If set to true, Entwine’s output keys will be prefixed with a hash. For distributed filesystems sharded by key (namely S3), this can significantly increase throughput by reducing the number of failed writes, which must be retried.

This is a toggle flag, so it may be omitted unless it is to be set to the non-default value of true.

Type Boolean
Default false
Flag -p
Examples entwine build -i ... -o ... -p


If set to true, Entwine’s output will never be scaled or offset. By default, when the input files are scanned, scale/offset information will be accounted for and data will be written in a quantized format (without losing precision from the input). This can result in significant storage savings due to better compression.

This is a toggle flag, so it may be omitted unless it is to be set to the non-default value of true.

Type Boolean
Default false
Flag -n
Examples entwine build -i ... -o ... -n

Points per chunk

The base number of points per chunk, in two dimensions, starting at a depth of baseDepth. For example, a baseDepth of 10 means that the first depth beyond the base contains up to \(4^{10} = 1,048,576\) points. With a pointsPerChunk value of 262,144, this depth would be split into a maximum of 4 chunks. This field must be set to a power of 4.

Type Number
Default 262144

Number of points hint

A hint at the total number of points that will be indexed to this output location. Precise accuracy is not very important - values within approximately a power of 4 in either direction of the true value are sufficient. This value allows Entwine to make some rough inferences about tree depths, which allow for some speed and space optimizations.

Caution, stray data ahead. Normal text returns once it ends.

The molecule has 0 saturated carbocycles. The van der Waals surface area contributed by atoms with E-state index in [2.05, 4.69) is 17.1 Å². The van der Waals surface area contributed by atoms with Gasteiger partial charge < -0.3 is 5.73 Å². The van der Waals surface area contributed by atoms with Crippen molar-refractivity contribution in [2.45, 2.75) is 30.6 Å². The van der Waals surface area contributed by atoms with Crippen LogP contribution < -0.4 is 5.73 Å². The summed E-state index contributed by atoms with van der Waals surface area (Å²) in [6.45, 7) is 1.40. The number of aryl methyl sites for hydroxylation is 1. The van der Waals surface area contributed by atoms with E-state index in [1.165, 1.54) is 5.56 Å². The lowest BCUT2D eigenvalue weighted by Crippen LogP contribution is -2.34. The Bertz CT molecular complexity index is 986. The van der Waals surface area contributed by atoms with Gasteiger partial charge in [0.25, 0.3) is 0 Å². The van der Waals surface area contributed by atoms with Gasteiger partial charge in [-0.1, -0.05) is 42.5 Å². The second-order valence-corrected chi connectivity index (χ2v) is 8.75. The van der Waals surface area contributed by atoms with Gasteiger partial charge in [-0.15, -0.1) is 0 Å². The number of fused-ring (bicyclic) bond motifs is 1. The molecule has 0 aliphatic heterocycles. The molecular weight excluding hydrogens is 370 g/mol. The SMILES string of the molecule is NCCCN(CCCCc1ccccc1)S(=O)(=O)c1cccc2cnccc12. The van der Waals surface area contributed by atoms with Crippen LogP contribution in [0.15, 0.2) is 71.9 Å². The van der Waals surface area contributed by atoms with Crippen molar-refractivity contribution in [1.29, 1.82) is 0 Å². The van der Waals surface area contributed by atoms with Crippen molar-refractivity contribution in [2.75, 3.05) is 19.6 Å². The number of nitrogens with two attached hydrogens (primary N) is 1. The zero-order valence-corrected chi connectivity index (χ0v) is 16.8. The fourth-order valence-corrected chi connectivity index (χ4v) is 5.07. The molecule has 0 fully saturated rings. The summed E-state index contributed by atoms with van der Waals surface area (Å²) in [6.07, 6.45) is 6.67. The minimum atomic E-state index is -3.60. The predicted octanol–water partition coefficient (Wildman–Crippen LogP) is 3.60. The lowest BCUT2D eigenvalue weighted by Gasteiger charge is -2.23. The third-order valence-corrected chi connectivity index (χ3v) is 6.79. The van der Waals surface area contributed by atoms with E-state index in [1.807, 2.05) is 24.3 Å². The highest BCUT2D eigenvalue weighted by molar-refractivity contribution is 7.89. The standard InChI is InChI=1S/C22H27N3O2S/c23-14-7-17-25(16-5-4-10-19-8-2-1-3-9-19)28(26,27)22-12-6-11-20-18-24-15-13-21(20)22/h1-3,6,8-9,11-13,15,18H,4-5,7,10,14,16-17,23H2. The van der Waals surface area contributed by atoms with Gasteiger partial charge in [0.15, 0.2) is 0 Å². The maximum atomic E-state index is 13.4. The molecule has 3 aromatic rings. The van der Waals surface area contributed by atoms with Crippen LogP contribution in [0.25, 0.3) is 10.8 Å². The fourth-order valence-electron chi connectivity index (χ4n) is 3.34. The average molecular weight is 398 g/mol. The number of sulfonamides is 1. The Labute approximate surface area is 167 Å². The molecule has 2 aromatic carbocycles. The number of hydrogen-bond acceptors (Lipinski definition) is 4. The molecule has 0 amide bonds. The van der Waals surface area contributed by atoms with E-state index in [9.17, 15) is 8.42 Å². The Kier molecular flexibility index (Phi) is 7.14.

Type Number
Default None (inferred from input files)


Total bounds for all points to be indexed. This may not be expanded after indexing has begun, so if a build will have data added after the initial build step, that new data must remain within the initially specified bounds (out of bounds data will be discarded). If a reprojection is set, then the bounds should be specified in the output projection.

This field is specified as [xmin, ymin, zmin, xmax, ymax, xmax].

Type Boolean
Default None (inferred from input files)
Flag -b
Examples entwine build -i ... -o ... -b "[0, 500, 30, 800, 1300, 50]


An array of objects representing the dimensions to be stored in the output index. Each dimension is specified with a name, type, and size.

Generally, this field can be omitted and will be inferred from the input files. However, to omit or reorder dimensions, the schema may be used to specify this. A sample schema might look like this:

    "schema": [
        { "name": "X", "type": "floating", "size": 8 }
        { "name": "Y", "type": "floating", "size": 8 },
        { "name": "Z", "type": "floating", "size": 8 },
        { "name": "Intensity", "type": "unsigned", "size": 1 }

The name of a dimension maps directly to a PDAL dimension name. The type and size fields specify the representation of the dimension. Sizes are always specified in 8-bit bytes.

Type Description Available sizes
Floating A floating point representation 4, 8
Unsigned Unsigned integer representation 1, 2, 4, 8